One Reason Why Venture Capital Firms Prefer Delaware Corporations

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This difference is typically why many funds investing large amounts of money in a …

This difference is typically why many funds investing large amounts of money in a
company prefer it to be a Delaware corporation. These investment funds want to protect their
ability to control whether a merger occurs and do not want common shareholders to have the
ability to block a merger.

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  • 1. http://biztaxbuzz.com/reason-venture-capital-firms-prefer-delaware-corporations/ May 21, 2013One Reason Why Venture Capital Firms Prefer DelawareCorporations | BizTaxBuzz by Trevor Crow17thMayOne Reason Why Venture Capital FirmsPrefer Delaware CorporationsPosted by Trevor CrowThere are various structures to use when selling a company. Most privately held companies aresold through a sale of its assets or a triangular merger, where the purchaser forms a subsidiarythat then merges into the target company. State law and a company’s constituent documents(i.e., articles of incorporation and bylaws) control the requirements for a merger and for the sale ofsubstantially all of a company’s assets. In this post, I outline a comparison of the votingrequirements under Delaware law and Colorado law for a merger.DelawareUnder Delaware corporate law, a merger requires approval of a majority of the outstanding stockentitled to vote, unless there are additional approvals required under the company’s Certificate ofIncorporation (e.g. super-majority approval or approval from each series of stock). Further, theacquiring company may require other approval, like a super-majority approval, to limit the numberof stockholders that may exercise dissenter’s rights.ColoradoUnder Colorado corporate law, a merger requires the approval of a majority of the outstandingshares of each class of the corporation, unless (i) the board of directors requires a greater vote(ii) additional approvals are required under the company’s Articles of Incorporation or Bylawsadopted by the shareholders (e.g. super-majority approval) or (iii) the acquiring company requiresother approval, like a super-majority approval, to limit the number of stockholders that mayexercise dissenter’s rights. In practice, this usually means that a majority of the preferredshareholders must approve of the merger and a majority of the common shareholders mustapprove the merger.One of the biggest differences between Colorado law and Delaware law is that a majority of eachclass of shares must approve a merger under Colorado law whereas a majority of the totaloutstanding shares must approve a merger under Delaware law. To illustrate, assume that aColorado company has 50 common shares and 50 preferred shares for a total of 100 sharesoutstanding. If all 50 of the preferred shares and 20 of the common shares are voted in favor ofthe merger, the merger still fails because a majority of the common shares did not vote to approve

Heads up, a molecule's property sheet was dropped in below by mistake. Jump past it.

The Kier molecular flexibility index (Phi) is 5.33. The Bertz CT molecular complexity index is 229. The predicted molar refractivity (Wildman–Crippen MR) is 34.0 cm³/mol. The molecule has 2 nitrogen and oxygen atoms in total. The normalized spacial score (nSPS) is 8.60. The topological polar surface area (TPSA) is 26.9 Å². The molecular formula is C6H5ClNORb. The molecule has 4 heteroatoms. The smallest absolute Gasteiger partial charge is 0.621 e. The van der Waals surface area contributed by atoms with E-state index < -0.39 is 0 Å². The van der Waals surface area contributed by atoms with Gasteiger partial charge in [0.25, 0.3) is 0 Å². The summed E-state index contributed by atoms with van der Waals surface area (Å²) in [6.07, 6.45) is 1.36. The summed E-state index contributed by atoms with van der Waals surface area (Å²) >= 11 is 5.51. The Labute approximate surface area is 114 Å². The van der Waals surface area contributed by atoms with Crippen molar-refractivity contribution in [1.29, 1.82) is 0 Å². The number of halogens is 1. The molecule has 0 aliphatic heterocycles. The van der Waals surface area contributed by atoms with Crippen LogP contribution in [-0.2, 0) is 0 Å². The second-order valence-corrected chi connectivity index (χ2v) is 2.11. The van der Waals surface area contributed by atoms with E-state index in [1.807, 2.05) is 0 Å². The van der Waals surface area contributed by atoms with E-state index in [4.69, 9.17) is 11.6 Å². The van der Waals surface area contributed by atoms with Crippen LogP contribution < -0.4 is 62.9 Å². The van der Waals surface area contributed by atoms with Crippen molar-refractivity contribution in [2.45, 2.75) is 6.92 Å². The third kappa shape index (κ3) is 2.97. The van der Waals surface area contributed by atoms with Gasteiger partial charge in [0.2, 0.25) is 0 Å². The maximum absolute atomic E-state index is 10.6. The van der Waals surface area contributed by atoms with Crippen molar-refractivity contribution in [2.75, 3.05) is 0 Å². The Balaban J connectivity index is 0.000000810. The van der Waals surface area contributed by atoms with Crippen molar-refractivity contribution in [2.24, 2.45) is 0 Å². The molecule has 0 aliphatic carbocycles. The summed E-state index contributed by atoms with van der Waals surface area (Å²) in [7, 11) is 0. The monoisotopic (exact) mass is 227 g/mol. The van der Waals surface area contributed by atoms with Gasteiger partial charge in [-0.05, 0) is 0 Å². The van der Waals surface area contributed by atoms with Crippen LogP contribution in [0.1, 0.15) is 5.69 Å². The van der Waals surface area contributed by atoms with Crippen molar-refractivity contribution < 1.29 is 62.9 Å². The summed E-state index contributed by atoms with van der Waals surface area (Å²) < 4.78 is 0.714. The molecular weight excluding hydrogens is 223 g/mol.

• 2. the merger. Under Delaware law, this same example reaches a different result. The merger wouldbe approved under Delaware law because a majority of the outstanding shares voted to approvethe merger (i.e. 70 out of 100).Bottom Line. This difference is typically why many funds investing large amounts of money in acompany prefer it to be a Delaware corporation. These investment funds want to protect theirability to control whether a merger occurs and do not want common shareholders to have theability to block a merger.